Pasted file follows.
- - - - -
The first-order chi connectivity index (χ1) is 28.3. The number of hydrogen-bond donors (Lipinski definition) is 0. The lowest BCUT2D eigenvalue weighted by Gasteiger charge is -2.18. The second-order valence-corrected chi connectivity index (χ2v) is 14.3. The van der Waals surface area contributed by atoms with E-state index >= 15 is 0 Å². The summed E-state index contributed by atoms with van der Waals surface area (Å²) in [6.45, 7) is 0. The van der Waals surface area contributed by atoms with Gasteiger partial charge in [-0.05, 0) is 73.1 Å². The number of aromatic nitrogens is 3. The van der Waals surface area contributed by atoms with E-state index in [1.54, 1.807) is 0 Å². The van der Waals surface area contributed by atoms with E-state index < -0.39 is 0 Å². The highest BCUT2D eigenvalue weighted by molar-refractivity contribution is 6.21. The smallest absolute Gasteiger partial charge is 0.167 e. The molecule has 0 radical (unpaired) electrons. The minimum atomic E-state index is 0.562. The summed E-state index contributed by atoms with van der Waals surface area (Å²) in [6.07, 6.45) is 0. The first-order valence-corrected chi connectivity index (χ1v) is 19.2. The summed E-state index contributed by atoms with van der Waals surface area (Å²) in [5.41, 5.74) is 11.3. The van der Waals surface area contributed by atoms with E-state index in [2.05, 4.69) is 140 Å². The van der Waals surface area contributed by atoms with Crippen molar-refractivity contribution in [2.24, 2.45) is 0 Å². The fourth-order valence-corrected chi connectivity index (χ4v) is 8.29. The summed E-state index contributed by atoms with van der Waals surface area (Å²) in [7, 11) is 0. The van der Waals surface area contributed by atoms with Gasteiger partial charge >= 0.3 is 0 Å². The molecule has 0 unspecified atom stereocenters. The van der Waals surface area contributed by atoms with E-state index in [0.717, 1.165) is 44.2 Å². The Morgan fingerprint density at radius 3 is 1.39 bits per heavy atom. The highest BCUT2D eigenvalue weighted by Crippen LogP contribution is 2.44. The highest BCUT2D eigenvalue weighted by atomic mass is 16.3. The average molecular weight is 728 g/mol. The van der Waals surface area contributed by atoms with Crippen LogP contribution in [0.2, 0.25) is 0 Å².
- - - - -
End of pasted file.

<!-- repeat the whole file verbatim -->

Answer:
The first-order chi connectivity index (χ1) is 28.3. The number of hydrogen-bond donors (Lipinski definition) is 0. The lowest BCUT2D eigenvalue weighted by Gasteiger charge is -2.18. The second-order valence-corrected chi connectivity index (χ2v) is 14.3. The van der Waals surface area contributed by atoms with E-state index >= 15 is 0 Å². The summed E-state index contributed by atoms with van der Waals surface area (Å²) in [6.45, 7) is 0. The van der Waals surface area contributed by atoms with Gasteiger partial charge in [-0.05, 0) is 73.1 Å². The number of aromatic nitrogens is 3. The van der Waals surface area contributed by atoms with E-state index in [1.54, 1.807) is 0 Å². The van der Waals surface area contributed by atoms with E-state index < -0.39 is 0 Å². The highest BCUT2D eigenvalue weighted by molar-refractivity contribution is 6.21. The smallest absolute Gasteiger partial charge is 0.167 e. The molecule has 0 radical (unpaired) electrons. The minimum atomic E-state index is 0.562. The summed E-state index contributed by atoms with van der Waals surface area (Å²) in [6.07, 6.45) is 0. The first-order valence-corrected chi connectivity index (χ1v) is 19.2. The summed E-state index contributed by atoms with van der Waals surface area (Å²) in [5.41, 5.74) is 11.3. The van der Waals surface area contributed by atoms with E-state index in [2.05, 4.69) is 140 Å². The van der Waals surface area contributed by atoms with Crippen molar-refractivity contribution in [2.24, 2.45) is 0 Å². The fourth-order valence-corrected chi connectivity index (χ4v) is 8.29. The summed E-state index contributed by atoms with van der Waals surface area (Å²) in [7, 11) is 0. The van der Waals surface area contributed by atoms with Gasteiger partial charge >= 0.3 is 0 Å². The molecule has 0 unspecified atom stereocenters. The van der Waals surface area contributed by atoms with E-state index in [0.717, 1.165) is 44.2 Å². The Morgan fingerprint density at radius 3 is 1.39 bits per heavy atom. The highest BCUT2D eigenvalue weighted by Crippen LogP contribution is 2.44. The highest BCUT2D eigenvalue weighted by atomic mass is 16.3. The average molecular weight is 728 g/mol. The van der Waals surface area contributed by atoms with Crippen LogP contribution in [0.2, 0.25) is 0 Å².